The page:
Gurnard, Grey

Grey Gurnard (Eutrigla gurnardus)

Irish Record 3lb 1oz, taken on 21.09.1967 by Brendan Walsh at Rosslare Bay.

Specimen 1.32lb, or 0.6 kilo or 40cm total length


Grey Gurnard are the smallest of our three main species that anglers will run into on their travels. This species has a white under-belly and flanks, leading onto a gold, bronze or light brown-pink back. Colours vary from one venue to another. To confuse matters, sometimes the Grey can be mostly pink-red in colour, but un-like the other two species, its pectoral fins are the smallest. The lateral line is made up from rigid, prominent scales. As with all Gurnards, the front “feelers” under the throat are used to dab the sand looking for small crustaceans and Sand eels.

Where to catch

As with the Tub Gurnard and Red Gurnard, "Greys" are widespread around the Irish coastline, and are quite common, although fish of specimen size or over are considered exceptional. They are an interesting species to catch, but offer no fighting qualities and rarely exceed one pound in weight. They hunt over the same terrain as their cousins, preferring sand and broken shell leading onto patchy or “reefy” broken ground. If you fancy targeting a specimen Grey Gurnard, Sheep-Haven Bay out of Downings and also Port-na-blagh on the North Donegal coast would offer a reasonable opportunity. I was lucky enough to catch my specimen out of Bunagee Harbour, Culdaff. There are many Gurnard here, and it is a numbers game to find a larger fish.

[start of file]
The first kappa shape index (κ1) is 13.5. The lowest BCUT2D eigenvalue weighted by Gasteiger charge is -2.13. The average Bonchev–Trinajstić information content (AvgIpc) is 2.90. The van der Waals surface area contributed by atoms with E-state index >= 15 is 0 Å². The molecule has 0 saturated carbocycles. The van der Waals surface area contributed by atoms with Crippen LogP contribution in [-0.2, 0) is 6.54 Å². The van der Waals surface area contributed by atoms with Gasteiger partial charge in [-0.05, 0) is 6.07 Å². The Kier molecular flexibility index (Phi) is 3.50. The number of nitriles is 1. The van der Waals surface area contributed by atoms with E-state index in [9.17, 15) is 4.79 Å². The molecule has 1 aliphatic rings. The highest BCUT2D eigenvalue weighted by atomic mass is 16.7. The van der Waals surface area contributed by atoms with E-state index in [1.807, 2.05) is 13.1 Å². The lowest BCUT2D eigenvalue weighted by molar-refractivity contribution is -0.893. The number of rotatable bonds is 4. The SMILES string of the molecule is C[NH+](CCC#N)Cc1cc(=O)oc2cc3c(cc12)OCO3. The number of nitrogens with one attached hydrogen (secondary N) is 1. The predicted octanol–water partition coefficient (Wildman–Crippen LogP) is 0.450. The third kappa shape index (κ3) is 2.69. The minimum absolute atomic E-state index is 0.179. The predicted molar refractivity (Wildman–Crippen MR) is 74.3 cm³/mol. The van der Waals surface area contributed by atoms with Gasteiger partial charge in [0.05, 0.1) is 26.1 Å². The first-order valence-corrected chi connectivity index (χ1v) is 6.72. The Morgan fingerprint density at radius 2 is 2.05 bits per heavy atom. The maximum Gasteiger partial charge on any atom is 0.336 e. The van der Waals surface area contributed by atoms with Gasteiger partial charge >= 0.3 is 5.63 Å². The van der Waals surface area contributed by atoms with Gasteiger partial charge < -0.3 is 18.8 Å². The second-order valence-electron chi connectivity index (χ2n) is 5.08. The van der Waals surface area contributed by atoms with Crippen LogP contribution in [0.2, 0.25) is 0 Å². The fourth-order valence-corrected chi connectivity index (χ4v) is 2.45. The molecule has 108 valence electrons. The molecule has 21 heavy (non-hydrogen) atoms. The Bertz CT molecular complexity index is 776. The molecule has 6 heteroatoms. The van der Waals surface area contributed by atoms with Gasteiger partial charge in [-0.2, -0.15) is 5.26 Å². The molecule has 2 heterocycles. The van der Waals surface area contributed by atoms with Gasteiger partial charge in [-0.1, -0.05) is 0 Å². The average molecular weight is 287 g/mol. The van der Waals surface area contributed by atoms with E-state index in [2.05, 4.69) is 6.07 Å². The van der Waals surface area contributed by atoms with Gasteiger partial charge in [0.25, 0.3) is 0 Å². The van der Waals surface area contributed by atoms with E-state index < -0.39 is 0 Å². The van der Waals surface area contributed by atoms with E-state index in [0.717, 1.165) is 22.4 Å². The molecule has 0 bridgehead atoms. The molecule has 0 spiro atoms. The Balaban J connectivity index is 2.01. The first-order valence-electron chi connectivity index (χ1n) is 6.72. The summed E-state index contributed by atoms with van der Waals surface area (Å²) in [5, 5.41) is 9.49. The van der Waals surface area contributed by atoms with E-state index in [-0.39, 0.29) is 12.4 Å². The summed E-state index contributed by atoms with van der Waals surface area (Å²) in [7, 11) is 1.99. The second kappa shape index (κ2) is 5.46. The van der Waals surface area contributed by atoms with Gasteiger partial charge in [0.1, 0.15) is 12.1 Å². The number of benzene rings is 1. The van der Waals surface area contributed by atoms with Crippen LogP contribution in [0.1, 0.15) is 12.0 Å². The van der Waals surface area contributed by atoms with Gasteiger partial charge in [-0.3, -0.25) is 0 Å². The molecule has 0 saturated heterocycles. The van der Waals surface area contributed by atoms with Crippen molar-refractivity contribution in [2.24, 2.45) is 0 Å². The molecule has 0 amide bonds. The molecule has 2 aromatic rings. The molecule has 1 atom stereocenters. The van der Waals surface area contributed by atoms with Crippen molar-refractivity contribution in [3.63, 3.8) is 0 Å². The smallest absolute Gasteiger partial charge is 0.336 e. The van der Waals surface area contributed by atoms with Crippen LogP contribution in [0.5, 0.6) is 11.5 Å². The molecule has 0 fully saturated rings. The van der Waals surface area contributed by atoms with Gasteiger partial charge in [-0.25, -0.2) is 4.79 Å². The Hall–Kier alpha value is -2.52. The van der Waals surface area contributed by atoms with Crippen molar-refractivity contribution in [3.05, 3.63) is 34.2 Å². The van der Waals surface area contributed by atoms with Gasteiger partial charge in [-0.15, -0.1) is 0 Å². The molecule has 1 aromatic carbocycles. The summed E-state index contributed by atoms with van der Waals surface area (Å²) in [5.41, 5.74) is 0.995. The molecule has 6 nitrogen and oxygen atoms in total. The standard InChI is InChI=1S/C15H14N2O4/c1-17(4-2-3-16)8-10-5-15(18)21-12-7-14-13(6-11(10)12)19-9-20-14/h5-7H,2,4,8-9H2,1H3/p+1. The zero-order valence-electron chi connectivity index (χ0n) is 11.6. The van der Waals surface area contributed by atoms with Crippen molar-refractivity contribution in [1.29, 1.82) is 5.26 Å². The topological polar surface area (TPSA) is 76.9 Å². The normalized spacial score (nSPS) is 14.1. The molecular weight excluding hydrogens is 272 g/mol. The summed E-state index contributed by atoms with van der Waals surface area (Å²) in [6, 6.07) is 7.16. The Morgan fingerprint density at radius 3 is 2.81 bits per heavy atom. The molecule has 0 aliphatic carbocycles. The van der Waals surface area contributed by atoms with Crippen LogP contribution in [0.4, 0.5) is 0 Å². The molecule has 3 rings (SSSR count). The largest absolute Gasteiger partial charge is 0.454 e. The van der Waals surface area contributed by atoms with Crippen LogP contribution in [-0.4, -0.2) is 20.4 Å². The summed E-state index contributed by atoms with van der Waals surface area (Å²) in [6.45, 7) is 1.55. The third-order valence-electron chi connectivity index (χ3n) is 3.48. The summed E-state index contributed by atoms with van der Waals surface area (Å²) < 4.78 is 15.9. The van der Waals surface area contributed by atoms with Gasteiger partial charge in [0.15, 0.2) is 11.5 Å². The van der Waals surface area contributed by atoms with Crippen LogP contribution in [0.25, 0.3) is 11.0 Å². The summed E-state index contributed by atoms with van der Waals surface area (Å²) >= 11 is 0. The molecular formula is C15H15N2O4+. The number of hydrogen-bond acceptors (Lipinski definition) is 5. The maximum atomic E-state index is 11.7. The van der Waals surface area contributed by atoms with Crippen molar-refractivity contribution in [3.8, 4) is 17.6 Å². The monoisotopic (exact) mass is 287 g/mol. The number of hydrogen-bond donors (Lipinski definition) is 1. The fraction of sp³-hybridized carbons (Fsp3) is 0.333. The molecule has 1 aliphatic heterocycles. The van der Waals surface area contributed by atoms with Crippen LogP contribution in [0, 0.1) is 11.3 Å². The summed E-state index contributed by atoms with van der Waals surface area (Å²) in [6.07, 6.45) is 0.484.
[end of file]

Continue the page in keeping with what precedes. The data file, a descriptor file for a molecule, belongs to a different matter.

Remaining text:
Belmullet in County Mayo on the west coast produces the occasional specimen and Dun Laoghaire on the east coast has recorded many specimens in recent years. The amazing Cork Harbour, as always, offers a very good chance of finding a specimen. Boat angling offers the best chance, but a few fish turn up for shore anglers, especially from headlands into deeper water over sand.

Taken at Culdaff, Donegal, and over the magical Irish Specimen barrier

When to catch

Grey Gurnard can be caught most of the year but July through to the end of September would be the peak season to target larger specimens.


Small strips of Mackerel or Squid are excellent and Ragworm, Lugworm or Sand eel are readily accepted. Ragworm tipped with a long thin belly strip of Mackerel is devastating. I also discovered that "Greys" have a particular fondness for white Ragworm, which is handy to know if you are fishing species competitions.


Most baited Paternoster traces will work, although the Mustad shrimp rig can be deadly. My favourite Grey Gurnard trace consists of one hook about 18" above the weight, and two hooks a couple of feet below the weight attached to a boom. A couple of beads and small spoons as attractors and size 1 hooks complete the rig. Over the years, I have noticed that baited hooks above the lead weight seem to target more “greys” than “reds”. I always wondered about this until I watched them in “Exploris”, a local sea aquarium. The greys tend to naturally swim a foot or so above the sea bed, whereas the reds were content scurrying along the bottom.


Interestingly, they are able to “grunt” as a means of communication, something that is quite audible whilst un-hooking or handling a Gurnard. I stored several in a tub of water aboard my boat, and we could hear them continually grunting away for the entire duration until I finally released them. Possibly why rattle chambers and spoons that vibrate work so well in deep water.

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